Farrel Corp. Gets $1.75 Million State Loan For New Facility

FILEAnsonia’s Farrel Corp. will receive a $1.75 million loan from the state to help build its new headquarters in the Fountain Lake industrial park.

The loan comes from the State Bond Commission, and will be provided at a 2 percent interest rate over 10 years.

But the loan will be forgiven if the company meets the job retention and creation goals, according to a prepared statement announcing the loan from state Rep. Linda M. Gentile, state Senator Joseph J. Crisco, Jr., and Ansonia Mayor David Cassetti.

The company will retain 79 jobs and create five new jobs, the statement said.

The State Bond Commission approved the loan at its meeting in Hartford last month.

The company has been based in Ansonia for more than 150 years.

But its downtown headquarters — in more than 10 acres of buildings straddling the north end of Main Street — have sat mostly vacant for years.

Last year the company, now owned by a conglomerate based in Germany and renamed Farrel-Pomini, announced plans to move to a new facility in either Oxford or Ansonia.

In February, the company said it would build a headquarters in the Fountain Lake development if the city put up $1 million to build an access road off Birmingham Boulevard into the site. Aldermen approved the deal unanimously.

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City officials said they expect to get grants to pay for the road, but as of Tuesday had not yet heard back about whether those funds will be forthcoming.

Even if the grant applications are rejected, the city will remain committed to the road work.

FILEIn the prepared statement announcing the $1.75 million loan, Gentile thanked Gov. Dannel Malloy, who controls the State Bond Commission, for “for his continued commitment to manufacturing in the Naugatuck Valley.”

“He understands the importance of this once very vibrant industry and appreciates not only the economic impact of maintaining this company in our community, but also the historical significance of keeping this industry where its origin is,” Gentile said. “I would also like to thank the mayor and his economic development staff, and in particular Sheila O’Malley, for their commitment to economic development retention and expansion for the city.”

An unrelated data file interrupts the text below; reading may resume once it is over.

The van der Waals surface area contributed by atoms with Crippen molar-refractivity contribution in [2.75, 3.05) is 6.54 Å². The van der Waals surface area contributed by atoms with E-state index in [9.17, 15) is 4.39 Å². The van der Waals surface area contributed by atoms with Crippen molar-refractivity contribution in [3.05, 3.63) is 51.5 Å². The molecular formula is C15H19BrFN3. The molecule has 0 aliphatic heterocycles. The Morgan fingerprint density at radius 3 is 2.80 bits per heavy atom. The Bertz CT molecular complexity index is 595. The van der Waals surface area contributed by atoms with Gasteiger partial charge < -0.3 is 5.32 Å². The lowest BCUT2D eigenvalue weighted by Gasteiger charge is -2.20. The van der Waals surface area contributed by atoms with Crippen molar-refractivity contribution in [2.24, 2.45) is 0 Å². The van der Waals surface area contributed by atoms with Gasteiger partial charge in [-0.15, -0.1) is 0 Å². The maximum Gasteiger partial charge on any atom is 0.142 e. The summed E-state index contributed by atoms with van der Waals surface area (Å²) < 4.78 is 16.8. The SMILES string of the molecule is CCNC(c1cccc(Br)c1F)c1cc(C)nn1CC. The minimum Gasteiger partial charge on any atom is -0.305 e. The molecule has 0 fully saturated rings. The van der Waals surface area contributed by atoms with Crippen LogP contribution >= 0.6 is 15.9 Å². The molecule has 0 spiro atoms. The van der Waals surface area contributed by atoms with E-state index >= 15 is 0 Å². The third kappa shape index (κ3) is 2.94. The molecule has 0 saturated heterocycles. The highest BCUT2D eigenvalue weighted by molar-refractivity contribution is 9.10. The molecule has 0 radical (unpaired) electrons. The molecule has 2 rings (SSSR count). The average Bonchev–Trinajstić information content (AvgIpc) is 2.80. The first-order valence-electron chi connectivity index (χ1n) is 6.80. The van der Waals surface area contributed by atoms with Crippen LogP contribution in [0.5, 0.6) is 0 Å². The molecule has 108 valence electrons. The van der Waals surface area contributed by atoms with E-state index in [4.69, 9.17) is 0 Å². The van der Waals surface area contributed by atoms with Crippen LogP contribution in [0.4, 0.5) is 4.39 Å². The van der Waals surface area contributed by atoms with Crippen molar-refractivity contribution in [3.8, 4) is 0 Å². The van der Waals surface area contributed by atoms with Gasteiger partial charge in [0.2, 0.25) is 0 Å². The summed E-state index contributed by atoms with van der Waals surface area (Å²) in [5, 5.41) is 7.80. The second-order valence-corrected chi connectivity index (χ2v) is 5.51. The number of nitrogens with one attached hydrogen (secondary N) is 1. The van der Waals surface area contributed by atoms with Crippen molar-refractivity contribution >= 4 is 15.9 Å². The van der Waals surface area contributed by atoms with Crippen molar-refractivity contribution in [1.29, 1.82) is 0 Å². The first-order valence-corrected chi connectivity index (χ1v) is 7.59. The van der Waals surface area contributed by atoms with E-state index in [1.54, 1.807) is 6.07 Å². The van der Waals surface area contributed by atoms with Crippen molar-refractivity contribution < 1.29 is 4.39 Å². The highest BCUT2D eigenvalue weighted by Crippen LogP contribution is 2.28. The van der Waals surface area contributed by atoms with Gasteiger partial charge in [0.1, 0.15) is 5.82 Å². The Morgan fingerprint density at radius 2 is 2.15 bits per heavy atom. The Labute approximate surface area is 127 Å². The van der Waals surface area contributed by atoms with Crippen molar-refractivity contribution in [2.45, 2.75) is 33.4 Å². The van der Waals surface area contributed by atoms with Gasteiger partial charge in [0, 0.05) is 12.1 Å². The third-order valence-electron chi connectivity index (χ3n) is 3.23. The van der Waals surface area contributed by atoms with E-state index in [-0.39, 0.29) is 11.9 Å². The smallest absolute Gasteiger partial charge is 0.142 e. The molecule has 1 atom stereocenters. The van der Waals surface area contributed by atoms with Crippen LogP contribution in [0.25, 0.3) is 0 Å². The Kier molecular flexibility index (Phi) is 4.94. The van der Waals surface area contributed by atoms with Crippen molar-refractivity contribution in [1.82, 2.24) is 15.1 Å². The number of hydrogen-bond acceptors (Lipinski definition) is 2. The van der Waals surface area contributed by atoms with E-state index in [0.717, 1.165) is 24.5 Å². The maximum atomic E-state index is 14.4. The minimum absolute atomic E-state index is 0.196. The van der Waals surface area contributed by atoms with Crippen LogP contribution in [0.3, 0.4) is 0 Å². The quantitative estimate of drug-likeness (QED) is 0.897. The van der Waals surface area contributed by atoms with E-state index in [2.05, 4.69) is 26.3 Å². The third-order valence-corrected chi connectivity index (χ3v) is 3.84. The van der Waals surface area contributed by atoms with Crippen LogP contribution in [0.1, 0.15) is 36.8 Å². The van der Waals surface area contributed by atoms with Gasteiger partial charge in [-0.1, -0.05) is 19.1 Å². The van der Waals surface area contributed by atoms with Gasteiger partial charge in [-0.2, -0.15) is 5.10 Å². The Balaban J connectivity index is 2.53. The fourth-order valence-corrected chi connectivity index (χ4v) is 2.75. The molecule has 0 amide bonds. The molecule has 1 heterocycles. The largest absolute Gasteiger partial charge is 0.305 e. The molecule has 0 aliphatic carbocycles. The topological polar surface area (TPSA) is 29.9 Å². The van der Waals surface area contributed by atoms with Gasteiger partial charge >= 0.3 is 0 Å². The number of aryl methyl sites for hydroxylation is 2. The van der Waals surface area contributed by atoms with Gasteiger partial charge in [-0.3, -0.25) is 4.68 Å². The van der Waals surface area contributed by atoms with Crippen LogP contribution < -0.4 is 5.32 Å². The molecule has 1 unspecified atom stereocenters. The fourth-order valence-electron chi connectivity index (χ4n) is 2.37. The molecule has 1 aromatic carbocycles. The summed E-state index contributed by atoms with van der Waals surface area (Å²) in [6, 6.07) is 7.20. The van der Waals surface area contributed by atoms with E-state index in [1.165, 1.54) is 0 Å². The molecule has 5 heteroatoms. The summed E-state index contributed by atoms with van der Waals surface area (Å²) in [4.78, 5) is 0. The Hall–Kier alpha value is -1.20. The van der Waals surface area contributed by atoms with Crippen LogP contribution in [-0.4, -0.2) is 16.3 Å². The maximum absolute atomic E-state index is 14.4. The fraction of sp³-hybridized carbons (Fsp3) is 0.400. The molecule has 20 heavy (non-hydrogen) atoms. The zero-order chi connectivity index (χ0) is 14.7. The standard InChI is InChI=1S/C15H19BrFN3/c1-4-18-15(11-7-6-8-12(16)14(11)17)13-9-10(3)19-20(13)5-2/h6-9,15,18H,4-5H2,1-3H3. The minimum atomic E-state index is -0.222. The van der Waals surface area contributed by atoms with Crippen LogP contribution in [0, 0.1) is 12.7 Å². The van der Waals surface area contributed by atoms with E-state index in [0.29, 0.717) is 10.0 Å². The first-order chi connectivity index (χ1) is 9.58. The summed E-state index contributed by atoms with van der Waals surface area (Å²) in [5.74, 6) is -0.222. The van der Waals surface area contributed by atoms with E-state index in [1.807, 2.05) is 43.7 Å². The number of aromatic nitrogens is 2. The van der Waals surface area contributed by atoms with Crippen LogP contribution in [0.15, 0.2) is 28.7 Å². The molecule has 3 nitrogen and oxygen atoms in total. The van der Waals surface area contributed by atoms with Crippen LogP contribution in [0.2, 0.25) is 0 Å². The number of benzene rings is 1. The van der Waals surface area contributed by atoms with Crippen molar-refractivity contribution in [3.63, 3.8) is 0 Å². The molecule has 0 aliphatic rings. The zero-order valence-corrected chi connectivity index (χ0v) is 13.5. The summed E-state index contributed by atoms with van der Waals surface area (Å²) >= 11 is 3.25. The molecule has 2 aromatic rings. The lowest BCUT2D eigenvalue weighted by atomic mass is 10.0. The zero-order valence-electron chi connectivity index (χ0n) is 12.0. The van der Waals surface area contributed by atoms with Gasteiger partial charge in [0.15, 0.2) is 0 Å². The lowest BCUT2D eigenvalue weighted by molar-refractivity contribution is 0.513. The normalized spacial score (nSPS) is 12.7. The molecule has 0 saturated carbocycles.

“Keeping Farrell in Ansonia means retaining and creating jobs in the Naugatuck Valley,” Crisco said. “An expanding Farrell Corporation is good for Ansonia and good for the future of manufacturing in Connecticut. I want to thank the Mayor, Rep. Gentile and the State Bond Commission for their collaboration on this project.”

Cassetti thanked Gentile and Crisco for helping Farrel get the loan.

“This has been a real team effort and we are thankful for their help,” Cassetti said in the statement.

Sheila O’Malley, the city’s director of economic development, echoed Cassetti’s sentiments.

“The State of Connecticut, the City of Ansonia and the federal government have teamed up to make this a reality,” O’Malley said. “We are saving jobs and retaining a 160-year-old company in our city. It can’t work without a real partnership.”


posted by: facebook100005547764548 on April 29, 2015  6:33am

Please tell me Ansonia won’t be left with yet ANOTHER ugly vacant factory building downtown! I can’t handle the ones it has, can’t find buyer or tenants for them and the only resolution is for the city to take ownership of them, tear them all down and HOPE they can sell the now vacant land to a developer. It’s the only way out of this mess..

posted by: Ken DuBrava on April 29, 2015  10:33am

Talking with many in the community, it really is a sad state of affairs this article and quite possibly the State commissions reveal when granting this loan. There are no conditions applied to the parent company contractually agreeing on a devasting clean up procedure prior to issuance of a $1.75 Mil loan agreement. All to reminiscent of a homowner trashing his home during a default notice on a bad loan.
Agree tax based business retention is an important balance alleviating local budget stategy challanges but equally devastating is this administration’s commitment to the downtown visual improvement plan. Without an aggresive-no second chance contract agreement in the company relocation process contigent to this given brownfield black hole, Ansonia really does not gain anything during this relocation process. What is more obvious, the continued loss toward economic improvement centered within the core of a blighted city. Paranoia had won over in this recent event while a hillside landscape was torn out from its natural purpose to an aggresive developer and a city sell out. Ansonia and the State local reps sat ringside contemplating the next black-eye blow to the city after the fact.
Agree with the above, know one can be bind to the fact this day forward Ansonia needs to completely remove the industrial injuries of the past to heal towards a successful future. Mr. Cassetti & Ms Gentile , Mr. Cisco and Ms. O’Malley the people only demand a plan away from the black hole that will be left this day forward ( ???? ) . The words difficult, obstacles, funding and political are not an option.